In his new novel “kaddish.com,” Nathan Englander returns to his home turf—the world of Orthodox Judaism. The first part of Englander’s well honed, very funny and poignant book reads like an extended short story. Englander won The PEN/Malamud Award for Excellence in the Short Story for his first collection of short fiction, “For the Relief of Unbearable Urges,” when he was just shy of 30. He was the youngest-ever winner—an honor that typically acknowledges a lifetime achievement in the literary arts. Englander’s second collection of stories, “What We Talk About When We Talk About Anne Frank,” was a finalist for the Pulitzer Prize, announcing him as a force in modern Jewish American literature.
The first half of “kaddish.com” carries Englander’s imprint as a short story writer. It takes place two decades before the latter part of the book where the action picks up. The book opens on a scene in which Larry’s father has just died and Larry sits shiva with his Orthodox family in Memphis. Larry, the black sheep of the family, lives in Brooklyn, where he has gone “off the path” of religious observance. In Memphis, his family forces him to go through the motions of traditional Jewish mourning. His sister insists that as their father’s only surviving son, Larry must go forward with saying the Mourner’s Kaddish every day, three times a day, for 11 months.
Larry deliberately outsources his obligation to say the Kaddish for his father to a yeshiva student named Chemi, whom he finds on an app called kaddish.com. It’s “the JDate for the dead,” he quips. Larry quickly signs up to what amounts to a modern-day version of selling his birthright.
In the second half of the book, the reader catches up with Larry, who is Orthodox again and goes by the name of Shuli, short for Shaul. Shuli is a married father of two and a pious teacher of Talmud at an all-boys yeshiva in Brooklyn. He navigates the common ground between angry apostate and fervently religious, and unwittingly embraces both identities in all their complexities.
Nevertheless, Shuli comes to have a good life, a settled life, until he encounters a young pupil of his who refuses to observe his own father’s death by saying the Mourner’s Kaddish. The boy’s behavior obsesses Shuli, and his decision to find a proxy to say the Kaddish for his father all those years ago haunts him all over again. Although he did not technically sin—one can subcontract the recitation of the Kaddish to a pious man—Shuli is determined to make sure things are in order with his father’s soul.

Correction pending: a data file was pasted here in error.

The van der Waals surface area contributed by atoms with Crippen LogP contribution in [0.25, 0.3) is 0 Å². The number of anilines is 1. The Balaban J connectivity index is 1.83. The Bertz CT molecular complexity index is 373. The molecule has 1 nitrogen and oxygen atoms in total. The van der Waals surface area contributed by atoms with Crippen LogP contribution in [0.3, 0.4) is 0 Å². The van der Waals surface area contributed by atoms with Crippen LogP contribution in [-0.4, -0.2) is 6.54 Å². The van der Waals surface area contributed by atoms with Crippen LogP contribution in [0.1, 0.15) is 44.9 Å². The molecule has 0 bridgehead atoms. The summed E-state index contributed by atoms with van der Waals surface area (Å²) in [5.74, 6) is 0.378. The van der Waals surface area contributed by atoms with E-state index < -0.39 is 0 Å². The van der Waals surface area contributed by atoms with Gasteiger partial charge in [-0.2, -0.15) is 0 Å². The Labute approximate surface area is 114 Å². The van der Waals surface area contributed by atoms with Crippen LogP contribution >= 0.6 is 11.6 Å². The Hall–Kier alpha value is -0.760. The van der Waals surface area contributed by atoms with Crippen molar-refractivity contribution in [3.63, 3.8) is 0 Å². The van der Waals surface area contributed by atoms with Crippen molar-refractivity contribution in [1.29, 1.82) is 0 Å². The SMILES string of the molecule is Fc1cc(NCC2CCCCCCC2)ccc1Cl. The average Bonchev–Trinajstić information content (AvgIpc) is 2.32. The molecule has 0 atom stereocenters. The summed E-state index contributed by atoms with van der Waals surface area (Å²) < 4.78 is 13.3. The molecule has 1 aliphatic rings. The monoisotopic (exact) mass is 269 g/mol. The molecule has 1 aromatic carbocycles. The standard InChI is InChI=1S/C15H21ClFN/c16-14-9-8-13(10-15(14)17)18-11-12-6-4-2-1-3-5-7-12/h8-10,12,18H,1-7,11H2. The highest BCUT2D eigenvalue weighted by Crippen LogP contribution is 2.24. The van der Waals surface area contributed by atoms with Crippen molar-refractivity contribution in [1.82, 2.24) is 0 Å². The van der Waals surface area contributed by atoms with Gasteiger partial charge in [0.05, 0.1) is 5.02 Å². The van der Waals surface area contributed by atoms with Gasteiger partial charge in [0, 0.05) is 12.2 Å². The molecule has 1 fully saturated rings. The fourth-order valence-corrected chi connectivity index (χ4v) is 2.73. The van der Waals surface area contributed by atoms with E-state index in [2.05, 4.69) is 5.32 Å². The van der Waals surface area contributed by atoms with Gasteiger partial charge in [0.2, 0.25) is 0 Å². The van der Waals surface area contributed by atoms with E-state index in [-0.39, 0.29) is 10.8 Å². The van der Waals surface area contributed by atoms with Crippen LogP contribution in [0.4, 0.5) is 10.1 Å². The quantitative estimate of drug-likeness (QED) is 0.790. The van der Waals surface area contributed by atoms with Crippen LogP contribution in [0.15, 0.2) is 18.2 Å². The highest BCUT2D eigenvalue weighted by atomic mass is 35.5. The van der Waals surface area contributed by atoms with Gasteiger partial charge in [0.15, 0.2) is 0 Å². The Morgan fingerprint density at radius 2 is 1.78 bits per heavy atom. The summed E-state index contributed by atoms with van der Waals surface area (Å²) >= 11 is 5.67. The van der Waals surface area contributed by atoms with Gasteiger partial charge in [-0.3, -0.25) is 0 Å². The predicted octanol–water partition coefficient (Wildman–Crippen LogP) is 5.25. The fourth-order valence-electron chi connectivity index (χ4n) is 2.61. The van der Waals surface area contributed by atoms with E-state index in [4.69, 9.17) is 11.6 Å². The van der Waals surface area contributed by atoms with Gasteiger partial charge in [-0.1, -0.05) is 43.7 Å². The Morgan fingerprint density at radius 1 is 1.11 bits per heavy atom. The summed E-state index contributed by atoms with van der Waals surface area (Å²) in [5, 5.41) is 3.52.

Englander skillfully wields the lore and fantasy traditionally associated with the Kaddish, reflecting a mixture of Shuli’s piety and naïveté. Shuli worries whether his father has reached heaven on the breath of Chemi’s Kaddish. He wonders if Chemi, who said the Mourner’s Kaddish so faithfully for Shuli’s father for almost a year, is now his true son. These persistent questions send Shuli down a rabbit hole looking for Chemi at his Jerusalem yeshiva.
Shuli’s quest is more than a grand gesture of straightforward atonement. It’s a larger examination of the choices that set a life on a course of unforeseen twists and turns. It’s tempting to describe “kaddish.com” as simply a hybrid of Jewish comedic genius and Jewish American literary sensibility. But there is much to reflect on in Englander’s excellent dissection of Jewish families, Orthodox tradition, Jewish assimilation and the ways in which faith and hope are inevitably intertwined.